Why is growth good?

Seattle skyline
Something to think about….

I was at an event the other night, on the future of Seattle hosted by our Buerk Center for Entrepreneurship at the Impact Hub in downtown Seattle. The moderator was one of Foster’s own Marketing Professors, Jeff Shulman.

It seems obvious to most anyone that Seattle is growing very fast, just witness all of the cranes in downtown, as Professor Shulman asked the audience to do last night.  During the discussion, there were many points raised about how Seattle could successfully take on an additional 1 million residents over the next 20 years, without inadvertently creating the type of eco-system we see in other regions of the world, where high tech jobs dominate oftentimes creating a have and have not community. We might ask, is the world looking to Seattle to build a better city?

At one point, a young man in the audience who had brought his even younger son, asked the panel to think about why growth is good? Could we be satisfied with tempering our growth, perhaps exporting it elsewhere to benefit less fortunate cities?

The reactions to his comments ranged from… we have to have growth to build our city, to one panel member saying, growth is something I worry about all of the time. It amazes me that one of the key factors that tends to kill many new and established organizations is unbridled growth. This should lead us to ask, ‘How do we lead organizations going through dramatic spurts of growth?’  Do we know how to be agile and lean with incredibly fast growth as compared to say, declining organizations?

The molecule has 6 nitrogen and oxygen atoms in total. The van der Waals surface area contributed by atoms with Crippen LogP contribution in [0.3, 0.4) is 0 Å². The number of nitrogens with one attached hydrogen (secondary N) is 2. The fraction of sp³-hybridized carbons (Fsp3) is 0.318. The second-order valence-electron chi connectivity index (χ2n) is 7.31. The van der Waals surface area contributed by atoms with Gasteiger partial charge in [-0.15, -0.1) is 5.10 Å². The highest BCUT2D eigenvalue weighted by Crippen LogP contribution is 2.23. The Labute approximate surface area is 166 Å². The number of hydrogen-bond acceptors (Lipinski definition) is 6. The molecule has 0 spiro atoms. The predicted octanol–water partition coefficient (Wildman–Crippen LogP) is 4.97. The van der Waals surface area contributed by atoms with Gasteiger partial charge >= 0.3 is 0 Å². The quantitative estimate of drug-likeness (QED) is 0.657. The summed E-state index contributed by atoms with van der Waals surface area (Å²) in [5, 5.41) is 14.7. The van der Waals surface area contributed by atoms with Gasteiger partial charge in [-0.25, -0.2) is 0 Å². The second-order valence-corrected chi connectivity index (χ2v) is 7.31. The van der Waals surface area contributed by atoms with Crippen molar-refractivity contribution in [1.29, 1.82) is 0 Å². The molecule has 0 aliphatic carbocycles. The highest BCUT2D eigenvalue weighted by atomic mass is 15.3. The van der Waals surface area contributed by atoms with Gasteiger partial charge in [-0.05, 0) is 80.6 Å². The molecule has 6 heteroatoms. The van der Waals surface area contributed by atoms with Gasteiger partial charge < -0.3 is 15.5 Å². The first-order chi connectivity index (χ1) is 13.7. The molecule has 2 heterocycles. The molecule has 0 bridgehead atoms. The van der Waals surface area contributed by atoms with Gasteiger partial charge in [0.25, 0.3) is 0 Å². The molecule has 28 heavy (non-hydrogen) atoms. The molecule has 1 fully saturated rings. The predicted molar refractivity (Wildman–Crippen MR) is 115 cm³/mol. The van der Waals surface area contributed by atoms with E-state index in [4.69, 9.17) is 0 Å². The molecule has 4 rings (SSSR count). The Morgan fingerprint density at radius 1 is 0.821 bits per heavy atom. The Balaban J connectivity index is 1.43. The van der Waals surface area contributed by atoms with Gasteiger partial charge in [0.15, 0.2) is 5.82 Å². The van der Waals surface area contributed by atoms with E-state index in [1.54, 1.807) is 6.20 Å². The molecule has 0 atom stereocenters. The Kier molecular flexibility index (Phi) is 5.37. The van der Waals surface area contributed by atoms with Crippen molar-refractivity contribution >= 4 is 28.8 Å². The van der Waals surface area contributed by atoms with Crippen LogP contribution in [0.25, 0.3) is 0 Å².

Consider: Growth can be infinite. Decline can go to zero.

We should ask, which is harder to lead? We know very little about how to lead in high op tempo growth companies and tempering growth may not seem as desirable as evident by the reactions of panel members. Yet, what’s wrong with slow, steady growth? Would it slow down the creation of rich and poor in our communities? Would it mitigate traffic?  Would it help us to build sustainable infrastructure that can stay up with growth? Or, should we just grow fast, crash, rebuild, grow fast, crash, rebuild…

Perhaps if we can get growth right, we wouldn’t have to spend as much time getting people to think about how to lead us out of crises and decline.  And let me be clear, I am not against growth….that makes sense.

In rowing, you can get up to 43 or 44 strokes a minute, but you cannot sustain that level for too long…maybe 6-8 minutes, and that may be all the swing you get. Perhaps, we should consider, what is swing in terms of the growth of our city and broader community?

This blog post was written by Bruce Avolio, a professor of management, the Mark Pigott Chair in Business Strategic Leadership, and the Director of the Center for Leadership and Strategic Thinking.